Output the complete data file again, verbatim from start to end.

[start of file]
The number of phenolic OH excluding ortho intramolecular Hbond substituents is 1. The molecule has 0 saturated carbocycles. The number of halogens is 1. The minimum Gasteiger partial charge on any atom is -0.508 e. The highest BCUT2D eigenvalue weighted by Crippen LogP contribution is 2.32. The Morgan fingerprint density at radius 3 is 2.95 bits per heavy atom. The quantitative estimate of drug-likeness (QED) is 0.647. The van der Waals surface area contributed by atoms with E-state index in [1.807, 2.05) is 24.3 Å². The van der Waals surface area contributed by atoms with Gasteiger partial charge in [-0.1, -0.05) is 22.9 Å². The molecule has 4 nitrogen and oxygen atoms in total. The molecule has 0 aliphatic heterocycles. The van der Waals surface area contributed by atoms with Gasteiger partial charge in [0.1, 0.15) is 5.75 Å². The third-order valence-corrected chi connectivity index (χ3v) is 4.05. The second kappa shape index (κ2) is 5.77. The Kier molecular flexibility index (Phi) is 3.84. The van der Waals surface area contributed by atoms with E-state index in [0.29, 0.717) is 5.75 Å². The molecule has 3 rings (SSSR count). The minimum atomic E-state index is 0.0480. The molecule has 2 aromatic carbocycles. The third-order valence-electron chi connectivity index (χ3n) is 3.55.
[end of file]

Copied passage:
The number of phenolic OH excluding ortho intramolecular Hbond substituents is 1. The molecule has 0 saturated carbocycles. The number of halogens is 1. The minimum Gasteiger partial charge on any atom is -0.508 e. The highest BCUT2D eigenvalue weighted by Crippen LogP contribution is 2.32. The Morgan fingerprint density at radius 3 is 2.95 bits per heavy atom. The quantitative estimate of drug-likeness (QED) is 0.647. The van der Waals surface area contributed by atoms with E-state index in [1.807, 2.05) is 24.3 Å². The van der Waals surface area contributed by atoms with Gasteiger partial charge in [-0.1, -0.05) is 22.9 Å². The molecule has 4 nitrogen and oxygen atoms in total. The molecule has 0 aliphatic heterocycles. The van der Waals surface area contributed by atoms with Gasteiger partial charge in [0.1, 0.15) is 5.75 Å². The third-order valence-corrected chi connectivity index (χ3v) is 4.05. The second kappa shape index (κ2) is 5.77. The Kier molecular flexibility index (Phi) is 3.84. The van der Waals surface area contributed by atoms with E-state index in [0.29, 0.717) is 5.75 Å². The molecule has 3 rings (SSSR count). The minimum atomic E-state index is 0.0480. The molecule has 2 aromatic carbocycles. The third-order valence-electron chi connectivity index (χ3n) is 3.55.